Abuse, misuse, or gaming when redeeming points

My educated guess is that Amex is on the lookout for the following activities with respect to redeeming points:

  • Selling points.  Indicators of this may be frequent point transfers to many different authorized users’ frequent flier accounts, for example.
  • Buying airfare with the Business Platinum buy with points rebate and somehow getting the airfare refunded.

As I learn about other examples, I’ll update this list.

Analysis

In the last few years Amex has made their credit card lineup more and more competitive.  They’ve continued to offer great signup bonuses and they’ve added bonus categories to existing cards and introduced compelling new cards such as the Everyday Preferred and the Blue Business Plus.  With the latter, for the first time ever, we have have a card that earns 2 points per dollar for all spend (up to $50K per year), and those points are transferable to airline miles.  It’s an unbeatable combination.

Obviously I’m unhappy about the Amex war on gaming, but I get it.  Amex naturally wants those signup bonuses and card features to attract profitable new customers and to retain existing ones.  Customers who use them only for signup bonuses or only for bonus category spend are financial drains.  Amex quite reasonably wants to discourage that behavior.

I also can’t fault Amex for failing to spell out the definition of “abuse, misuse, or gaming.”  They know very well that if they did so, people would seek out and find loopholes.  What are the opportunities that Amex hasn’t banned?  Heck, I’ll admit it… I’d be working on that too.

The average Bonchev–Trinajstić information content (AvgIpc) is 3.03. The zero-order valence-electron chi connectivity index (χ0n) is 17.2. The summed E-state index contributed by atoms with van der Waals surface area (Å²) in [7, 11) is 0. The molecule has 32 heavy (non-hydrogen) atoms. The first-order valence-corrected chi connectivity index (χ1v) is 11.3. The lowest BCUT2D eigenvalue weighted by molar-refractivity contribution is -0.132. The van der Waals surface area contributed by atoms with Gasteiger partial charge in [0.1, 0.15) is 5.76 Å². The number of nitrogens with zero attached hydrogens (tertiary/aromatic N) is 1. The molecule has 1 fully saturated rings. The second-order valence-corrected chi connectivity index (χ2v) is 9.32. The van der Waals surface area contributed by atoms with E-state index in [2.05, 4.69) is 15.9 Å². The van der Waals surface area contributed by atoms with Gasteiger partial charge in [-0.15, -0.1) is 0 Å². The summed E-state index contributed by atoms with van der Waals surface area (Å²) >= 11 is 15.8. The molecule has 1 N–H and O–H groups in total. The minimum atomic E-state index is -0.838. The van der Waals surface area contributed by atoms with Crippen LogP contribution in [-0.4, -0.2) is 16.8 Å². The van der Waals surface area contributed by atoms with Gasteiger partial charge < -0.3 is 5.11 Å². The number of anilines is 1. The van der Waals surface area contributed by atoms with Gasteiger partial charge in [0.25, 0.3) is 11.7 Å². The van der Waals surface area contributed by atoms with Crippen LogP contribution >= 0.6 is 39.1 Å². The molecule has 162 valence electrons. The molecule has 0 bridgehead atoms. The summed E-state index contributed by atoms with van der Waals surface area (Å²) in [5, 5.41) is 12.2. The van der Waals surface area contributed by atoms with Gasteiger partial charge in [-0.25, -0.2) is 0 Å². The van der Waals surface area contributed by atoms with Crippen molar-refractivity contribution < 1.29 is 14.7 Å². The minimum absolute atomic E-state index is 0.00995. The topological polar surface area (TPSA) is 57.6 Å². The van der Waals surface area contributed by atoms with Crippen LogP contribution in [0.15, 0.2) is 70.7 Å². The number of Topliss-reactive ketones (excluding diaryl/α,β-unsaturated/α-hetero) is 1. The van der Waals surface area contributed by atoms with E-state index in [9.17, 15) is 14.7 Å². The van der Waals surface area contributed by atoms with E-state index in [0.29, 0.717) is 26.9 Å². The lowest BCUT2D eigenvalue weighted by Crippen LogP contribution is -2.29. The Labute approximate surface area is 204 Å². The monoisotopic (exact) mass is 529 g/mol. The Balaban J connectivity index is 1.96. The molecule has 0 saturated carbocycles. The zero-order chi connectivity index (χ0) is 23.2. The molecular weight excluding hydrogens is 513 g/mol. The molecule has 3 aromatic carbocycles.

Amex hasn’t yet applied anti-gaming rules for earning and spending points to their other cards (cash back cards or co-branded cards), but I’d guess that it’s just a matter of time.  We need to live within the new Amex reality if we want to continue to enjoy the benefits that their cards offer.

What to do

You can still sign up for Amex cards for the signup bonuses, but you need to be careful to meet spend requirements in ways that Amex won’t see as gaming.  Obvious options are to use the cards for all spend, and to prepay utilities and other bills where possible.  You can organize events and ask friends to pay you back.  You can pay for covered healthcare expenses and have the insurance company pay you back.  You can fund Kiva loans.  You can pay estimated federal taxesYou may be able to pay miscellaneous bills where credit cards aren’t usually accepted if Plastiq ever fixes their current Amex problem.

Once you’ve earned your signup bonus, ideally you will continue to use the card for everyday spend.  I don’t think that Amex will complain if you restrict a card’s use to it’s bonus categories — as long as it is regular spend.  If you buy lots of gift cards, especially within bonus categories, I doubt your account will last long.

If you don’t want to pay a card’s second annual fee, wait until the annual fee posts to your account and then call to see if they’ll give you a retention offer.  There’s nothing wrong with that.  If they offer you something that is worth the annual fee, then pay it.  Otherwise cancel or downgrade to a lower annual fee card.  If you want to do that latter, though, make sure that you’ve had the lower fee card before.  If not, you should look to signup new for that card so that you can get a new signup bonus before it’s too late.  Amex has a pretty strict “once per lifetime” rule with their cards, so you don’t want to blow your chance at a signup bonus by downgrading your card.

Keep in mind that Amex cards tend to have the best benefits around. Many are worth their annual fee for their benefits alone.